Appeals & Response Plans
- Tropical Cyclone Sagar - May 2018
- Ethiopia: Floods and Landslides - Apr 2018
- Ethiopia: Floods - Aug 2017
- Ethiopia: Measles Outbreak - May 2017
- East Africa: Armyworm Infestation - Mar 2017
- Ethiopia: Acute Watery Diarrhoea (AWD) Outbreak - May 2016
- Ethiopia: Floods - Apr 2016
- Ethiopia: Floods - Oct 2015
- Ethiopia: Drought - 2015-2018
- Ethiopia: Floods - Oct 2014
Maps & Infographics
Most read reports
- Ethiopia: Investigate police conduct after deaths of five people protesting ethnic clashes
- 23 Killed in Ethnic Violence Near Addis Ababa
- Displaced Ethiopians, returnees need continued support
- Ethiopia tops global list of highest internal displacement in 2018
By Stephen Grey and Amina Ismail
CAIRO, Dec 6 (Reuters) - In Egypt, the United Nations High Commissioner for Refugees (UNHCR) has been the target of bitter criticism and even violent protest this year.
Protests at the agency's Cairo headquarters - including one man setting himself on fire - have been led by Oromos, the single biggest ethnic group in Ethiopia.
Read more on the Thomson Reuters Foundation
September 26, 2015 (KHARTOUM) - An Egyptian security official Saturday said the authorities rescued 174 illegal immigrants, mostly Sudanese as they were heading to Europe on a boat, 47 nautical miles north west of Mersa Matruh.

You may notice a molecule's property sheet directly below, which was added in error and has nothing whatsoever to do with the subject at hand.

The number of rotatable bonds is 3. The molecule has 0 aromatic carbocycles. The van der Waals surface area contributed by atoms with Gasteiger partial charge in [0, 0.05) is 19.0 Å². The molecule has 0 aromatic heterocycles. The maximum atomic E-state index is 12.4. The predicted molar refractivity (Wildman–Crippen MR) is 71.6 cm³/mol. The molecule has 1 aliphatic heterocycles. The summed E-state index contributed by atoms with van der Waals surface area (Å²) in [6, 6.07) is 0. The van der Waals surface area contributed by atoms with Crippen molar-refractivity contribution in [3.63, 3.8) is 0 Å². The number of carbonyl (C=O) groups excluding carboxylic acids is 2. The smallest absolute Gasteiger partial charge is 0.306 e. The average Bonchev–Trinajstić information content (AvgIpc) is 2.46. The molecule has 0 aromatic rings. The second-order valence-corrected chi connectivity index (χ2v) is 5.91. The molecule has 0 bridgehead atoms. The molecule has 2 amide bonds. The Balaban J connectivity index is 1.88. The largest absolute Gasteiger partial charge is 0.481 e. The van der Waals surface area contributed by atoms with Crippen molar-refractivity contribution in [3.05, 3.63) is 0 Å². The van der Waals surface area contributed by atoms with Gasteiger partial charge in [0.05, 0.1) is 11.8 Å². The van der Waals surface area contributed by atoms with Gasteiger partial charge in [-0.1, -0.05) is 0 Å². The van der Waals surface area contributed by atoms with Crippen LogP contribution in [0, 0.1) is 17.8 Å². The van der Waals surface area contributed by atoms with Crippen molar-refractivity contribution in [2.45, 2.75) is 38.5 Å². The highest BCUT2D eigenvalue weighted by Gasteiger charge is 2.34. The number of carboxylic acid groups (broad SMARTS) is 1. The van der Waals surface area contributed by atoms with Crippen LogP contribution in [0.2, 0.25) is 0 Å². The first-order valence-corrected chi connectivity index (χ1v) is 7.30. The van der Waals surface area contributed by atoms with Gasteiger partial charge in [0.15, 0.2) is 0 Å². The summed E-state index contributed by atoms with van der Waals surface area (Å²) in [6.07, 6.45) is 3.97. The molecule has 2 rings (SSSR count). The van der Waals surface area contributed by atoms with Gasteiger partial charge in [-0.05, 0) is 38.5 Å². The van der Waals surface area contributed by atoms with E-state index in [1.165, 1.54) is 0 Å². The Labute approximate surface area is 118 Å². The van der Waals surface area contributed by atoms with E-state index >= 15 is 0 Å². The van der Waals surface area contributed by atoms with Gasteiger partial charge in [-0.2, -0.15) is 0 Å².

Egypt’s al-Youm al-Sabi’i daily newspaper quoted the director of security in Mersa Matruh, Maj. Gen. Hashim Lutfi, as saying that the rescued immigrants include 23 Egyptians and 151 from nine other countries.
Persecuted ethnic Oromo demand UN protection amid xenophobic attacks and government hostility over the Blue Nile dam.
Read the full story on Al Jazeera.
Edward Yeranian | Cairo
At Cairo's posh Gazeera Club, workers leave the showers running as they sit nearby drinking tea and chatting. Large quantities of water pour down the drain as water pipes around the city and its suburbs run dry.
For inhabitants of Cairo’s poor neighborhoods, water only infrequently arrives via government pipes. In order to cook and stay hydrated, says resident Hossam Abdel Razaq, housewives trek to a local water dealer and buy the precious liquid for 25 cents. When water does briefly flow, he adds, kids run to the faucets to drink.